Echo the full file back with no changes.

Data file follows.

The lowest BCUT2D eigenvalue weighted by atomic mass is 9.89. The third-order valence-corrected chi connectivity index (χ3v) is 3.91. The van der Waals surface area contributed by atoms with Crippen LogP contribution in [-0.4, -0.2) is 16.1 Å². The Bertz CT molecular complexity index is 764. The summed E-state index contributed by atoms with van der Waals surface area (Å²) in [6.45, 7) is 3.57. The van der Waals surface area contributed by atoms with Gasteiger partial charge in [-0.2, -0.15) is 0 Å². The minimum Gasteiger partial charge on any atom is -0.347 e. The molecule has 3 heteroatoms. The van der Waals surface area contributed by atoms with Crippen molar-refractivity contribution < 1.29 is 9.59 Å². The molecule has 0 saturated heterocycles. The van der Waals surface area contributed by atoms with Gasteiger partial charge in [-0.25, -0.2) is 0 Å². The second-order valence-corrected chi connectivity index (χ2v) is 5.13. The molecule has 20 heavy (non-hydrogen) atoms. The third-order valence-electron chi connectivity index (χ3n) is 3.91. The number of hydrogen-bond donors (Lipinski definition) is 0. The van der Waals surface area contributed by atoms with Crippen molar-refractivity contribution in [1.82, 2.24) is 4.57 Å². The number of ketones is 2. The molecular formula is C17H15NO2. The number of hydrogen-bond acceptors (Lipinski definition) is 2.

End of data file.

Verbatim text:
The lowest BCUT2D eigenvalue weighted by atomic mass is 9.89. The third-order valence-corrected chi connectivity index (χ3v) is 3.91. The van der Waals surface area contributed by atoms with Crippen LogP contribution in [-0.4, -0.2) is 16.1 Å². The Bertz CT molecular complexity index is 764. The summed E-state index contributed by atoms with van der Waals surface area (Å²) in [6.45, 7) is 3.57. The van der Waals surface area contributed by atoms with Gasteiger partial charge in [-0.2, -0.15) is 0 Å². The minimum Gasteiger partial charge on any atom is -0.347 e. The molecule has 3 heteroatoms. The van der Waals surface area contributed by atoms with Crippen molar-refractivity contribution < 1.29 is 9.59 Å². The molecule has 0 saturated heterocycles. The van der Waals surface area contributed by atoms with Gasteiger partial charge in [-0.25, -0.2) is 0 Å². The second-order valence-corrected chi connectivity index (χ2v) is 5.13. The molecule has 20 heavy (non-hydrogen) atoms. The third-order valence-electron chi connectivity index (χ3n) is 3.91. The number of hydrogen-bond donors (Lipinski definition) is 0. The van der Waals surface area contributed by atoms with Crippen molar-refractivity contribution in [1.82, 2.24) is 4.57 Å². The number of ketones is 2. The molecular formula is C17H15NO2. The number of hydrogen-bond acceptors (Lipinski definition) is 2.